(Ed. Note: Soon after posting Karen Malpede’s essay on her Global Connections project, Another Life on the Road, she received word that her collaborators in Kosovo were in crisis. What follows is more information from Karen regarding the political pressures on the National Theatre of Kosovo, and a letter from their Artistic Director, Jeton Neziraj.)
After writing my essay Another Life on the Road, I was alerted that that my collaborator Jeton Neziraj’s job at Artistic Director of the National Theater of Kosovo is set to be terminated, and with it the artistic freedom of the theater he has created will be curtailed. Jeton is a cosmopolitan artist above and beyond petty nationalistic politics and he is attempting to create a truly free theater in Kosovo. In my experience, he has done so. I am enormously disheartened to learn that he and the theater are being threatened. I am copying below Jeton’s email and the letter I have written in response.
Dear theatre friends,
The National Theatre of Kosovo is being seriously threatened by politics. Even before, this theatre had been the target of manipulations and political control; nonetheless, the latest developments are disturbing and make this theatre’s perspective dim. The National Theatre of Kosovo is an independent public institution, financed by public funds through The Ministry of Culture.
Recently, the newly appointed Minister of Culture has committed a series of violations of law and power abuses, intimidating the independence of this theatre by making some politically arbitrary decisions. He has dismissed The Board of The National Theatre of Kosovo, even though that board has a legitimate mandate. This decision was made after the board had positively evaluated my three years’ work as the Artistic Director in this Theatre. The Minister has also manipulated with the new board that he himself appointed. As a result, a totally unprofessional person – until recently, he was working in The Kosovo Prime Minister’s Office – has been appointed for the position of Artistic Director of The National Theatre of Kosovo.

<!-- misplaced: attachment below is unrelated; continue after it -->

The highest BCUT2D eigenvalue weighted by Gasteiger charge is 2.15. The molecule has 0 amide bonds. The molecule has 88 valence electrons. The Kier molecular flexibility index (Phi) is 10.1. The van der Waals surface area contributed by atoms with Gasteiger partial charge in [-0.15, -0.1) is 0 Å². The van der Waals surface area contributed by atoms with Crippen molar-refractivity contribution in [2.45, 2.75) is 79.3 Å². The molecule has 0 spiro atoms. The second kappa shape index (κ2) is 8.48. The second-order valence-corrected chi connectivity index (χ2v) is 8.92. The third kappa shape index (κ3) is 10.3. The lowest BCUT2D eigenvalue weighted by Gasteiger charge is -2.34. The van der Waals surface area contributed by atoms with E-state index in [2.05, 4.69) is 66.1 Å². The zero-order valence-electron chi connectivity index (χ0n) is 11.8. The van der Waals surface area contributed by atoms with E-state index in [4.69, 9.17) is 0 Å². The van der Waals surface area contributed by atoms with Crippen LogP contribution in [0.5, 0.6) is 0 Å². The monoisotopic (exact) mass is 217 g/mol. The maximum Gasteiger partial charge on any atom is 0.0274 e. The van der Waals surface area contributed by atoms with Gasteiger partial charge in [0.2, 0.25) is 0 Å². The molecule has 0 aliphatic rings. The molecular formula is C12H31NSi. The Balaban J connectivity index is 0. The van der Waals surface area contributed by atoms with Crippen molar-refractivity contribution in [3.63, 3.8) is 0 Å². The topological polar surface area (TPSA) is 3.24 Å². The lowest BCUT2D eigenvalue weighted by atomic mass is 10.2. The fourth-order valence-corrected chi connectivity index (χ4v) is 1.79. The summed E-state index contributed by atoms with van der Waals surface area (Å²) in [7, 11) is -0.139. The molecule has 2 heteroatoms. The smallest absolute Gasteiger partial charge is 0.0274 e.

This political interference weights down my efforts and those of the previous Board to aesthetically and conceptually reform this theatre, to open paths for cooperation with artists and international theatre companies, to liberate this theatre from schematic national plays, to alleviate it from primitive nationalistic mentality which continues to use the theatre as a medium for promotion of racism and induction of nationalism. Our concept, during the past three years, has brought more audience, about 150% more in comparison to previous years.
I would like to take the opportunity to invite You to react in order to exert pressure on those scandalous political actions, which have arrogated the creative and functional independence of The National Theatre of Kosovo.
I would kindly ask You to send Your reactions to those e-mails:
memli.Krasniqi@ks-gov.net / Minister of Culture
firstname.lastname@example.org / Minister of Foreign Affairs
email@example.com / Deputy Prime Minister of Kosovo
firstname.lastname@example.org / The Kosovo Prime Minister’s Office
email@example.com / Koha Ditore Newspaper
firstname.lastname@example.org / Zeri Newspaper
email@example.com / Newspaper Express
firstname.lastname@example.org / Jeton Neziraj
+377 44 186 393
To whom it may concern,
I recently had the great pleasure of working at the National Theater of Kosovo under the artistic direction of Jeton Neziraj, a major artist and a fantastic friend of artists world-wide. I was in Kosovo on a grant from Theatre Communications Group and the Mellon Foundation. The experience at the National Theater was first-rate by any standard. All our artistic needs were accommodated. We worked with wonderful actors whom Jeton had assembled. We worked under conditions of utmost respect for artists and for artistic freedom. In fact, I was surprised and enormously impressed by the leadership of the National Theater. I found it free of partisan politics, open to the ideas of world-class artists and able to attract wide audiences. I am enormously disheartened to learn that this freedom might be threatened, that politics might over-come true freedom of expression. It feels to me very important that Kosovo set a standard for freedom of expression and first-rate artistic accomplishment. It feels very important that Kovoso honor the freedom it, with the help of my country, fought for and won.
It is soon my privilege to welcome Jeton Neziraj to theUnited States as part of a 9/11 Performance Project. In the U.S., he will take his place alongside American artists who represent the highest standards of free expression and I know that he will receive the recognition his fine work deserves.
I hope his leadership of the National Theater will continue and that in his own country his visionary policies and his ability to attract world-class artists will continue to be honored.
I hope that the National Theater continues to be a beacon of freedom and free expression.
Prof. Karen Malpede